mead cohen berger shevtsova garfinkle michta grygiel blankenhorn
North Korea Fallout
China Promises to Prevent War on Korean Peninsula

North Korea failed to launch two missiles on Thursday, according to reports. Reuters:

Thursday’s tests looked to have been hurried, according to a defense expert in Seoul, and follow a failed launch of a similar missile earlier this month.

The first launch, at about 6:40 a.m. local time (2140 GMT Wednesday) from near the east coast city of Wonsan, appeared to have been of a Musudan missile with a range of more than 3,000 km (1,800 miles) which crashed within seconds, the South Korean defense ministry official said.

Later, at around 7:26 p.m., the North shot a similar intermediate range missile from the same area, but the launch was also understood to have failed, the official added.

Lack of success notwithstanding, the efforts still managed to raise tensions in a region that was already on edge as a result of North Korea’s increased belligerence over the past few months. Japan and South Korea have been calling on Beijing to step up the pressure on Pyongyang. In response. China agreed to tough UN sanctions on North Korea—although it is unclear whether the Chinese government is meeting its obligations under the agreement.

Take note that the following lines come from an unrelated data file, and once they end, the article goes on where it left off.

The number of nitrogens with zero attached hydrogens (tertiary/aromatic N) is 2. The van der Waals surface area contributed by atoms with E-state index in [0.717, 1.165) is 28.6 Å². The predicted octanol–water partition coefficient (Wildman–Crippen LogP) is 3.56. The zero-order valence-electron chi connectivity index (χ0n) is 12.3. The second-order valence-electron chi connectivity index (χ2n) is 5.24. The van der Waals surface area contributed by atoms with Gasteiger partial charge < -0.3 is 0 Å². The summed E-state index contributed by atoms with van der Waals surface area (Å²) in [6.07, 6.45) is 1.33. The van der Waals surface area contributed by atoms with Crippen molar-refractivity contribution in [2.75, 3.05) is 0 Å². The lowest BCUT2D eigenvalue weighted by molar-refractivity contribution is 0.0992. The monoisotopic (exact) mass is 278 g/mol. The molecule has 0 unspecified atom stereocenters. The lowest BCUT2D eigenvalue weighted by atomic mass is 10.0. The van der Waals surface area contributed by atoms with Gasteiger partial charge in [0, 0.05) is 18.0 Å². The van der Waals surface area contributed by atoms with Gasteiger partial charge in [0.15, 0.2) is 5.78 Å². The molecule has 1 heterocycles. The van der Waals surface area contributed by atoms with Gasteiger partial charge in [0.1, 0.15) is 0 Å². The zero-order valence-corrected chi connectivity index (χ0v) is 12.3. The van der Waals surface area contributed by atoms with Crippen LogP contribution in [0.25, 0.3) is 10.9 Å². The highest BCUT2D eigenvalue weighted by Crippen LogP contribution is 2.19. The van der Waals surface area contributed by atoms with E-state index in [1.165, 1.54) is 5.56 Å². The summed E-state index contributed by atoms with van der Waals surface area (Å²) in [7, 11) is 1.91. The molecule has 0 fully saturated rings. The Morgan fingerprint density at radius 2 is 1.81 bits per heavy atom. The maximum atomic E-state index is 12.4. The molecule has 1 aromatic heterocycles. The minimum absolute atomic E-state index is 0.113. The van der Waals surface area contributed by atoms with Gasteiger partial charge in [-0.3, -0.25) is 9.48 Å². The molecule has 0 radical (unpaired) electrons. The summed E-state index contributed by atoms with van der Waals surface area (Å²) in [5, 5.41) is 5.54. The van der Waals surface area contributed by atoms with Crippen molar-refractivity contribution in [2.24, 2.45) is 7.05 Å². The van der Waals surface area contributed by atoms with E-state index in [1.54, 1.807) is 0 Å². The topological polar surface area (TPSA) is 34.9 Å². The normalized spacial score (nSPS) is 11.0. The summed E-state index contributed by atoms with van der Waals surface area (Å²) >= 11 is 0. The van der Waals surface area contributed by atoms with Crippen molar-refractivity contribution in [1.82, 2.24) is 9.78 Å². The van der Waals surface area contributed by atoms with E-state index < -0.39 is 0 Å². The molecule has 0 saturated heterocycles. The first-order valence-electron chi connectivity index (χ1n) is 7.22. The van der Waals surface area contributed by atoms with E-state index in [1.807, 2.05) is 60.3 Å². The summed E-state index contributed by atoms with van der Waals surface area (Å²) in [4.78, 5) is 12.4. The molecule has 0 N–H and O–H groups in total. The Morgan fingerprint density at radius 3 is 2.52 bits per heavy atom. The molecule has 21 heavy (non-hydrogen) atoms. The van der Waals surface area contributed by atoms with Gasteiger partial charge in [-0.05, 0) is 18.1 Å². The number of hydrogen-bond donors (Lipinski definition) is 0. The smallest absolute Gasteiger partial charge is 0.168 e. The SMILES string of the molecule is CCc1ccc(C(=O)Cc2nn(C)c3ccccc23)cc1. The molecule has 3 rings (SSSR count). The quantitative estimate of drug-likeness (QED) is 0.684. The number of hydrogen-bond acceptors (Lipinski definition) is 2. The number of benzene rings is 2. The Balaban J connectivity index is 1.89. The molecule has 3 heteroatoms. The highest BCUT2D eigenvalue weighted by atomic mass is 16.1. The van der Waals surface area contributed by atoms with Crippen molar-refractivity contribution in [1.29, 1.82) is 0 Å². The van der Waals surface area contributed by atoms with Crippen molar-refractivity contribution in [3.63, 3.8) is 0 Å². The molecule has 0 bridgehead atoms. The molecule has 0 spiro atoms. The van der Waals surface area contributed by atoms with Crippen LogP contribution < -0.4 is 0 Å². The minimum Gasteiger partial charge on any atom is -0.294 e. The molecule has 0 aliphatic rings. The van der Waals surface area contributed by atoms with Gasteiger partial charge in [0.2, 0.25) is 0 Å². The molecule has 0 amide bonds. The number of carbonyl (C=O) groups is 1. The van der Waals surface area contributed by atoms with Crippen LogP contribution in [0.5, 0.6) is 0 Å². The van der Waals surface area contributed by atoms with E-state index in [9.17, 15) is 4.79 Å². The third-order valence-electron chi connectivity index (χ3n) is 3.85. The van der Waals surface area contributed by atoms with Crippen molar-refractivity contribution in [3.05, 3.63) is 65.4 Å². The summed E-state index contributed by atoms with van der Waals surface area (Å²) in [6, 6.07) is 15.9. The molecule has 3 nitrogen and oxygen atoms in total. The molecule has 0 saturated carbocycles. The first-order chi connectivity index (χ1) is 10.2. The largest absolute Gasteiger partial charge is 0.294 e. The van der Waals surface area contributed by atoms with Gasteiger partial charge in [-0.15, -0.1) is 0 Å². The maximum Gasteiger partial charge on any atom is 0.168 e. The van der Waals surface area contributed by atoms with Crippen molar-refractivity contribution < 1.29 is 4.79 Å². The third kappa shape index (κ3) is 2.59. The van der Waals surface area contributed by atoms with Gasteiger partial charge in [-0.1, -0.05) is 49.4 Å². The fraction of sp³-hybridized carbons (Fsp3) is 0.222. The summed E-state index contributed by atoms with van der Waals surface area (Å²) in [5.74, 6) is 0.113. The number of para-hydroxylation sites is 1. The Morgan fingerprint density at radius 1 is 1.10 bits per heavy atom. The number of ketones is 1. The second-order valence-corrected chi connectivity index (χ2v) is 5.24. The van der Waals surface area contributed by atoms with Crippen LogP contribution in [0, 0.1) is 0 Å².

North Korea’s behavior puts China in a bind—stand by its ally or address the fears of more powerful neighbors. President Xi Jinping sought to walk a fine line on Thursday morning at a meeting of Asian foreign ministers:

“As a close neighbor of the peninsula, we will absolutely not permit war or chaos on the peninsula. This situation would not benefit anyone,” Xi said in a speech to a Conference on Interaction and Confidence Building Measures in Asia.

In policy terms, it remains to be seen what that means. For now, it doesn’t look like China is changing its stance all that much. Which means that if North Korea conducts another nuclear test as is expected, South Korea and Japan will hug each other tighter, look to Washington for support, and become even more distrusting of Beijing.

Features Icon
Features
show comments
  • Daniel Nylen

    If China wants to minimize the possibility of those other powers from going nuclear, they will need a stronger policy of policing their client state.

© The American Interest LLC 2005-2016 About Us Masthead Submissions Advertise Customer Service